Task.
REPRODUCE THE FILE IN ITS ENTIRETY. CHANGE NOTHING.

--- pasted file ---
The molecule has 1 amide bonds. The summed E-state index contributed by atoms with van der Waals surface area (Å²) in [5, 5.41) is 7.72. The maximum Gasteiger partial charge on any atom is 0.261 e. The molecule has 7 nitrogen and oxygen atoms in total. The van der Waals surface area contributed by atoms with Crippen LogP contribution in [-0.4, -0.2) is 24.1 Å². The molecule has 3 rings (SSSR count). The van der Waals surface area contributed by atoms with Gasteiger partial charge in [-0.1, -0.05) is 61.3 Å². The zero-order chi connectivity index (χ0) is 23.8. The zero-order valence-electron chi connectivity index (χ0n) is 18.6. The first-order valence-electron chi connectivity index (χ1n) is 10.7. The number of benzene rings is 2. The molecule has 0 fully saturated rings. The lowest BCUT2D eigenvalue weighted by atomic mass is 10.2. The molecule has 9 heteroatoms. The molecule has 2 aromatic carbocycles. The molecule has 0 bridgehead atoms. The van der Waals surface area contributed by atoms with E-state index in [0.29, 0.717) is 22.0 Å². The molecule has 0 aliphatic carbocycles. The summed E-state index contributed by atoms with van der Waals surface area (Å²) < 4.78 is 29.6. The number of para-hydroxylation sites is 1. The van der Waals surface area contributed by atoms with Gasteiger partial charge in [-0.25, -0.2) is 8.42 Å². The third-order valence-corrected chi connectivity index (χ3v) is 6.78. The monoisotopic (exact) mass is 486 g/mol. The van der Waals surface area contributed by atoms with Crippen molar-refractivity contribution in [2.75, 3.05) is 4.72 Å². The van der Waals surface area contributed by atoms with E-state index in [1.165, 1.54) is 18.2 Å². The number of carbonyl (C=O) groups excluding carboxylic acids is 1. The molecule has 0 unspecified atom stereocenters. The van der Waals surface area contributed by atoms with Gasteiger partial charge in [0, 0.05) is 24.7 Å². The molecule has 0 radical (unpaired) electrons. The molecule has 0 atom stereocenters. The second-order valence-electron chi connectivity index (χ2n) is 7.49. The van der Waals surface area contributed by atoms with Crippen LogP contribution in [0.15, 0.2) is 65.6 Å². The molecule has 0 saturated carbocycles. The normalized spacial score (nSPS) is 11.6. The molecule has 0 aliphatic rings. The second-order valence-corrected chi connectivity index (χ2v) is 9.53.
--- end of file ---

The molecule has 1 amide bonds. The summed E-state index contributed by atoms with van der Waals surface area (Å²) in [5, 5.41) is 7.72. The maximum Gasteiger partial charge on any atom is 0.261 e. The molecule has 7 nitrogen and oxygen atoms in total. The van der Waals surface area contributed by atoms with Crippen LogP contribution in [-0.4, -0.2) is 24.1 Å². The molecule has 3 rings (SSSR count). The van der Waals surface area contributed by atoms with Gasteiger partial charge in [-0.1, -0.05) is 61.3 Å². The zero-order chi connectivity index (χ0) is 23.8. The zero-order valence-electron chi connectivity index (χ0n) is 18.6. The first-order valence-electron chi connectivity index (χ1n) is 10.7. The number of benzene rings is 2. The molecule has 0 fully saturated rings. The lowest BCUT2D eigenvalue weighted by atomic mass is 10.2. The molecule has 9 heteroatoms. The molecule has 2 aromatic carbocycles. The molecule has 0 bridgehead atoms. The van der Waals surface area contributed by atoms with E-state index in [0.29, 0.717) is 22.0 Å². The molecule has 0 aliphatic carbocycles. The summed E-state index contributed by atoms with van der Waals surface area (Å²) < 4.78 is 29.6. The number of para-hydroxylation sites is 1. The van der Waals surface area contributed by atoms with Gasteiger partial charge in [-0.25, -0.2) is 8.42 Å². The third-order valence-corrected chi connectivity index (χ3v) is 6.78. The monoisotopic (exact) mass is 486 g/mol. The van der Waals surface area contributed by atoms with Crippen molar-refractivity contribution in [2.75, 3.05) is 4.72 Å². The van der Waals surface area contributed by atoms with E-state index in [1.165, 1.54) is 18.2 Å². The number of carbonyl (C=O) groups excluding carboxylic acids is 1. The molecule has 0 unspecified atom stereocenters. The van der Waals surface area contributed by atoms with Gasteiger partial charge in [0, 0.05) is 24.7 Å². The molecule has 0 radical (unpaired) electrons. The molecule has 0 atom stereocenters. The second-order valence-electron chi connectivity index (χ2n) is 7.49. The van der Waals surface area contributed by atoms with Crippen LogP contribution in [0.15, 0.2) is 65.6 Å². The molecule has 0 saturated carbocycles. The normalized spacial score (nSPS) is 11.6. The molecule has 0 aliphatic rings. The second-order valence-corrected chi connectivity index (χ2v) is 9.53.